Firefox users can select between several advertisement and script blockers for the web browser. From heavyweights such as AdBlock Plus (which has been heavily criticized recently for its business practices) to the powerful script blocker NoScript. Most ad-blockers are large in size and resource intensive at times, which can be especially problematic if you are running Firefox on a system that is not blessed with lots of RAM or processing power.
HellBoy Firewall, despite the name that suggests otherwise, is an ad-blocker for Firefox. What sets it apart from established extensions is the fact that it is as lightweight as an adblocker can possible get without sacrificing any of the blocking itself.
The extension has a size of only 30 Kilobytes for example while popular ad blockers for Firefox often cross the 700 Kilobyte mark easily. The core reason here is that the developer has created the extension with performance in mind.
That's great as it is using less memory when it is enabled in the browser and may also be a bit faster in terms of page loading times. Instead of relying on a large domain and IP address block list, the extension has been designed to use five hard coded blocking rules covering more than 7000 .com and .net domains taken from Easylist. So, instead of having to go through thousands of items to check, it is only checking five items in total.
How that works out? Quite well apparently. A quick test on several ad-heavy websites showed no advertisement at all on those sites. While I cannot guarantee that it will cover all ads that you may encounter on your journeys on the Internet, it seems to cover major ad providers and domain, and takes care of them.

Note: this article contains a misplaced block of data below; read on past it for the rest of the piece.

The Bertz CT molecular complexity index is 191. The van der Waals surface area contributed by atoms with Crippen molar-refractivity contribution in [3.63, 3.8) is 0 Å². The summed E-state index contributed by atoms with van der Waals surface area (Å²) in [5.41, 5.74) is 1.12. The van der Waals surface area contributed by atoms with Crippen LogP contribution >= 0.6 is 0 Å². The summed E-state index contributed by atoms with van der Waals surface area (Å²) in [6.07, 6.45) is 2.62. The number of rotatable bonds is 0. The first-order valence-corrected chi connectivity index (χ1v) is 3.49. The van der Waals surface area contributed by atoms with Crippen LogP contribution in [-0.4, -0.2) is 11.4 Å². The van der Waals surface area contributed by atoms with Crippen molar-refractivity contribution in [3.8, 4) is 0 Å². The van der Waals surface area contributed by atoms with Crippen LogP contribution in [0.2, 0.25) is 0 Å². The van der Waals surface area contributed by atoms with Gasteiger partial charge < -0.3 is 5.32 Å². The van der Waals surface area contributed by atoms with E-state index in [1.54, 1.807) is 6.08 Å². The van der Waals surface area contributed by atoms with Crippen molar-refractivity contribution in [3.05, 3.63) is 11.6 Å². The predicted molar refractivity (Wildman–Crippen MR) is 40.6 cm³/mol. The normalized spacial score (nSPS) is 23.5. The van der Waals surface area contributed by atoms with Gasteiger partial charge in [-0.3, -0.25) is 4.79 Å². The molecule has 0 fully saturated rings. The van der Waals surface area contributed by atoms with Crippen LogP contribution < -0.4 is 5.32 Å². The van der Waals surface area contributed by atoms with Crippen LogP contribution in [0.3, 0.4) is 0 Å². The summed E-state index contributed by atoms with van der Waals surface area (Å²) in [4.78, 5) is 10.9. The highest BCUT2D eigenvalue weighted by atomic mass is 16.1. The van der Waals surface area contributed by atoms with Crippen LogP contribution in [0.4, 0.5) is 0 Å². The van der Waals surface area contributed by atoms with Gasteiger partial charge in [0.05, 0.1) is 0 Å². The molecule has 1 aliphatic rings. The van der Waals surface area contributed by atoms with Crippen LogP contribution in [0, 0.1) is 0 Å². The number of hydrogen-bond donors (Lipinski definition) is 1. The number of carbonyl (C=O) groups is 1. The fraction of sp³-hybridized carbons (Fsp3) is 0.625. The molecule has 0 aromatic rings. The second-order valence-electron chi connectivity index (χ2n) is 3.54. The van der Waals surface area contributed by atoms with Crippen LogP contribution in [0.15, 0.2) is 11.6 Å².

There is a downside to that though, which you will notice eventually. The extension ships without preferences or an interface. The only thing that it adds to the system after installation is a button that it places in the browser's main toolbar. You can use the button to turn the functionality on or off.
A lack of options, whitelisting for example or adding additional domains or servers to the block list, is certainly a no-go for some users of the web browser who want more control over the ad blocking process.
Other users may even prefer to use it this way, as they do not have to configure anything at all. While they may run into websites where ads are still displayed, it is something that they may not mind that much.
Webmasters on the other hand may not like the approach at all, as it does not give users a choice whether to enable or disable the extension on their properties. While it is possible to turn the extension off when a respected or favored site is visited, it is unlikely that many users of the extension will do so as it is to much work to turn it on and off all the time.
If Adblock Plus or the ad blocker that you are using is bringing your computer to its knees performance-wise, you may want to give HellBoy Firewall a try to see if it resolves the performance issue for you without sacrificing the ad-blocking too much.
Update: The add-on disappeared from the Add-ons repository shortly after the review went online. The author appears to have relaunched it as BluHell Firewall. You can download the new version right from the website again.